LMCs vote to remove home visits from GP contract

LMCs in England have voted to remove home visits from the core GP contract, arguing that spiralling workload and workforce shortages mean the profession no longer has the capacity to deliver them.

Following a long debate, with many speakers on both sides of the argument, 54% of delegates at the England LMCs conference backed a motion calling for the GPC to negotiate with NHS England to remove home visits from the contract.

Some 74% of delegates backed a second part of the motion that called on the GPC to work to establish a separate acute service for urgent home visits.

Responding to the debate, and ahead of the vote, Dr Julius Parker the GPC lead on contracts warned delegates that the likelihood of the GPC being able to successfully negotiate such a change to the contract was 'extremely low'.

However, Dr Andrew Parkin from Kent LMC who initially proposed the motion said that, even if it wasn't possible to remove home visits from the contract, backing the proposal sent a clear political message.

'We do not have the capacity, we do not have the staff and we do not have the time,' Dr Parkin said. 'It sends a very clear message through to the government that we need help, we need more time, we need more funding and we need to look at how we do that.'

Dr Parkin argued that dropping home visits could free up two or three hours of a GP's time on an average day, which would enable practices to improve care for all patients and allow GPs to choose to see the patients at home 'who we really need to see', such as those at the end of life.

Support for home visits

Delegates speaking against the motion argued that home visits were core to general practice and enabled the profession to provide 'cradle to grave' care.

Dr Sarah Matthews from Coventry LMC said: 'This is a very bad idea. It will sell the heart and soul of our profession away. This will allow people to say of us, "those GPs don’t care about us, they don’t care about us when we’re very sick, when we’re very vulnerable and when we’re dying".

'The idea if we recommission this service away to another team and that they will care more, better than me, than you, who has known the patient for 20 years, is just not true. It will disrupt fundamentally the relationship that we have with patients in front of us if that patient does not trust that when they are older, sicker and more unwell that we will still be their doctor and we will still care for them.'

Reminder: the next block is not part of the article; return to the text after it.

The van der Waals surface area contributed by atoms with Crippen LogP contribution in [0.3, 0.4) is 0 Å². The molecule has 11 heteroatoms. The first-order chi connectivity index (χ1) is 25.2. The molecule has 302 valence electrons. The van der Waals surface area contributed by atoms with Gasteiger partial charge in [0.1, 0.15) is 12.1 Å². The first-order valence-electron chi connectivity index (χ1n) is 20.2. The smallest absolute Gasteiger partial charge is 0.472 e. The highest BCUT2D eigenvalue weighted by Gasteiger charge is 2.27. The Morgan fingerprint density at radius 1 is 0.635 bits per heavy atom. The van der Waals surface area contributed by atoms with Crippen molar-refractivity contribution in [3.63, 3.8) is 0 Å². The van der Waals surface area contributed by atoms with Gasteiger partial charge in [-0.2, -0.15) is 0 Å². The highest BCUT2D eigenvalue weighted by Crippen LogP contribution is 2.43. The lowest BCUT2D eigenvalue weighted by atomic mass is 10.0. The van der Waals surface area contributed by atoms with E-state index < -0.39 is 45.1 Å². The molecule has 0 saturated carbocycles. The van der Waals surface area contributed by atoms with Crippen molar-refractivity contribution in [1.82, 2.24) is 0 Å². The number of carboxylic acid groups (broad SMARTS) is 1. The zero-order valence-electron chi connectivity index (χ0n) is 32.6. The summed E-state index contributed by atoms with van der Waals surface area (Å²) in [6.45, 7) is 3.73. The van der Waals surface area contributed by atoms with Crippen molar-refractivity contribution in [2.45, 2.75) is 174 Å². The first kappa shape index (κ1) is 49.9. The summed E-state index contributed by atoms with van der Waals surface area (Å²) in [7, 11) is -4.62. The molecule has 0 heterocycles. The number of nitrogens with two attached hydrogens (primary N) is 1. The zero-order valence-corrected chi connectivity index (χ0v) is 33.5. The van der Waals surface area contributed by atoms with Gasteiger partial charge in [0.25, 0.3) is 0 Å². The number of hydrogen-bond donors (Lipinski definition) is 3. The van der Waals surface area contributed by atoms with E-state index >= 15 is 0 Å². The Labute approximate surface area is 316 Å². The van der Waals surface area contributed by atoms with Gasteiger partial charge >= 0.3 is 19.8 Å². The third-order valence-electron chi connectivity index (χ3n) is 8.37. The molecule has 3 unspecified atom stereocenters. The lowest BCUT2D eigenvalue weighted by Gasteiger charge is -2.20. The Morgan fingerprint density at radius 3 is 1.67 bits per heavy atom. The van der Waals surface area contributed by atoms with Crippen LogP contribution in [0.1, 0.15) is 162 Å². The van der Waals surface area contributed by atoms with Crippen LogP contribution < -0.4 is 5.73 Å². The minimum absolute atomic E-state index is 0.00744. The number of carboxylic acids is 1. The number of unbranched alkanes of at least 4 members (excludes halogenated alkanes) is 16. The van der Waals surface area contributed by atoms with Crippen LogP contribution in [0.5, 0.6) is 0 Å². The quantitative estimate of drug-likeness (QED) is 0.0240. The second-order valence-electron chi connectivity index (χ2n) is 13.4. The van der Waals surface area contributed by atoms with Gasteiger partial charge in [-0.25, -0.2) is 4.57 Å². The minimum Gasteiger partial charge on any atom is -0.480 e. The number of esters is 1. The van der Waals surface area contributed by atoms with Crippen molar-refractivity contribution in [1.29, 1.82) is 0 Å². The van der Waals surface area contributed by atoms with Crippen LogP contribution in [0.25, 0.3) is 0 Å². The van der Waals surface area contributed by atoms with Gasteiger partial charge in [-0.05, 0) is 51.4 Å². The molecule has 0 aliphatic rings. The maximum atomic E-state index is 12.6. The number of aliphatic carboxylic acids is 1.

Dr Annie Farrell from Liverpool LMC said that home visits were 'core to general practice'.

'Far from being old-fashioned they are needed more and more as our patients are living longer,' she added. 'Cutting home visits is cutting to the heart of general practice and what we are here for.'

However other GPs argued that supporting the motion did not mean that doctors would be unable to carry out home visits, but that they should be reserved for those that truly need them rather than being seen as an entitlement.

Workload issue

Dr Brian McGregor from North Yorkshire LMC said that the motion was about workload, adding this was the profession's opportunity to stand up and say 'enough is enough'.

'I want to speak about colleagues who are literally dying on their feet or taking their own lives because they cannot cope,' he said. 'Are we sending the message that we will maintain ourselves as a sink hole for everything in the NHS, that we will take it all on board, that we will be the Superman contract?

'This is about workload. When do we say to the 40,000 other GPs out there that we are going to stand up and tell the government that we’ve had enough and say we can’t do this any more?'

Dr Anthony O'Brien from Devon LMC said the motion was a chance to 'draw a line in the sand'. He argued that many home visits were related to patients being discharged early from hospital.

'There’s nothing wrong with the idea of discharging patients early, but it is the biggest transfer of care from secondary to primary care that we’ve ever seen,' he said. 'Patients that come out earlier are sicker, there are more of them at home and that means more work for us. More work, but no more money.'

Delegates at the conference described the motion as 'difficult' and said the result demonstrated how much pressure the profession was under.

The motion in full

That conference believes that GPs no longer have the capacity to offer home visits and instructs the GPC England to:
i. remove the anachronism of home visits from core contract work - backed by 54% of delegates
ii. negotiate a separate acute service for urgent visits - backed by 74% of delegates
iii.demand any change in service is widely advertised to patients - backed by 90% of delegates

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